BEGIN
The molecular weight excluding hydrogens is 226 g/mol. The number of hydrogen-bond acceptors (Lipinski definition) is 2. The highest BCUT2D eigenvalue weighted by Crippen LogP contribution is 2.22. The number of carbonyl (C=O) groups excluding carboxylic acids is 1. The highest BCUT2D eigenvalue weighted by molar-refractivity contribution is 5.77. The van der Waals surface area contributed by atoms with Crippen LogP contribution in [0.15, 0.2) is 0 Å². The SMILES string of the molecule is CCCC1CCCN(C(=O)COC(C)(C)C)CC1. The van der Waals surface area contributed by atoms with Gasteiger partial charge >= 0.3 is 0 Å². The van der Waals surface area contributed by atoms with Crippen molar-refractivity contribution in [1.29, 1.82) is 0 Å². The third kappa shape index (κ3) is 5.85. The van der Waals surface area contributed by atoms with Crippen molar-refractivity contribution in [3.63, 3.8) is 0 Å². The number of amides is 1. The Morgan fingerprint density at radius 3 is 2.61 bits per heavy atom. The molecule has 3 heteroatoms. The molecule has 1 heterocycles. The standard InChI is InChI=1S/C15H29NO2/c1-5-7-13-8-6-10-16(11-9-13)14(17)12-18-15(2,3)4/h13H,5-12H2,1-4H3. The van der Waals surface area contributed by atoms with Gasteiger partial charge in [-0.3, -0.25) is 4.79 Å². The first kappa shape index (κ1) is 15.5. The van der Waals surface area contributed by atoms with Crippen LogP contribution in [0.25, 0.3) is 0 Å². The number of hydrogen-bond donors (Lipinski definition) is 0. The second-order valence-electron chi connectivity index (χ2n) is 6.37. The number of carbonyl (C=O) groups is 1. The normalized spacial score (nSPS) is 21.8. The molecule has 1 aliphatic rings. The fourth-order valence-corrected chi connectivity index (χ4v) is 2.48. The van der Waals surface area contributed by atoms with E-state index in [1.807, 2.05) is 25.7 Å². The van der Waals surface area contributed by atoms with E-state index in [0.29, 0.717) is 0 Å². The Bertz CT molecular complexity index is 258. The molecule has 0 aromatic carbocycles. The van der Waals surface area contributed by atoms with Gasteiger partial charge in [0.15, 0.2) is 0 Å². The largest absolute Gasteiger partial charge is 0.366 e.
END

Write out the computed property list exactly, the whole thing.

The molecular weight excluding hydrogens is 226 g/mol. The number of hydrogen-bond acceptors (Lipinski definition) is 2. The highest BCUT2D eigenvalue weighted by Crippen LogP contribution is 2.22. The number of carbonyl (C=O) groups excluding carboxylic acids is 1. The highest BCUT2D eigenvalue weighted by molar-refractivity contribution is 5.77. The van der Waals surface area contributed by atoms with Crippen LogP contribution in [0.15, 0.2) is 0 Å². The SMILES string of the molecule is CCCC1CCCN(C(=O)COC(C)(C)C)CC1. The van der Waals surface area contributed by atoms with Gasteiger partial charge >= 0.3 is 0 Å². The van der Waals surface area contributed by atoms with Crippen molar-refractivity contribution in [1.29, 1.82) is 0 Å². The third kappa shape index (κ3) is 5.85. The van der Waals surface area contributed by atoms with Crippen molar-refractivity contribution in [3.63, 3.8) is 0 Å². The number of amides is 1. The Morgan fingerprint density at radius 3 is 2.61 bits per heavy atom. The molecule has 3 heteroatoms. The molecule has 1 heterocycles. The standard InChI is InChI=1S/C15H29NO2/c1-5-7-13-8-6-10-16(11-9-13)14(17)12-18-15(2,3)4/h13H,5-12H2,1-4H3. The van der Waals surface area contributed by atoms with Gasteiger partial charge in [-0.3, -0.25) is 4.79 Å². The first kappa shape index (κ1) is 15.5. The van der Waals surface area contributed by atoms with Crippen LogP contribution in [0.25, 0.3) is 0 Å². The number of hydrogen-bond donors (Lipinski definition) is 0. The second-order valence-electron chi connectivity index (χ2n) is 6.37. The number of carbonyl (C=O) groups is 1. The normalized spacial score (nSPS) is 21.8. The molecule has 1 aliphatic rings. The fourth-order valence-corrected chi connectivity index (χ4v) is 2.48. The van der Waals surface area contributed by atoms with E-state index in [1.807, 2.05) is 25.7 Å². The van der Waals surface area contributed by atoms with E-state index in [0.29, 0.717) is 0 Å². The Bertz CT molecular complexity index is 258. The molecule has 0 aromatic carbocycles. The van der Waals surface area contributed by atoms with Gasteiger partial charge in [0.15, 0.2) is 0 Å². The largest absolute Gasteiger partial charge is 0.366 e.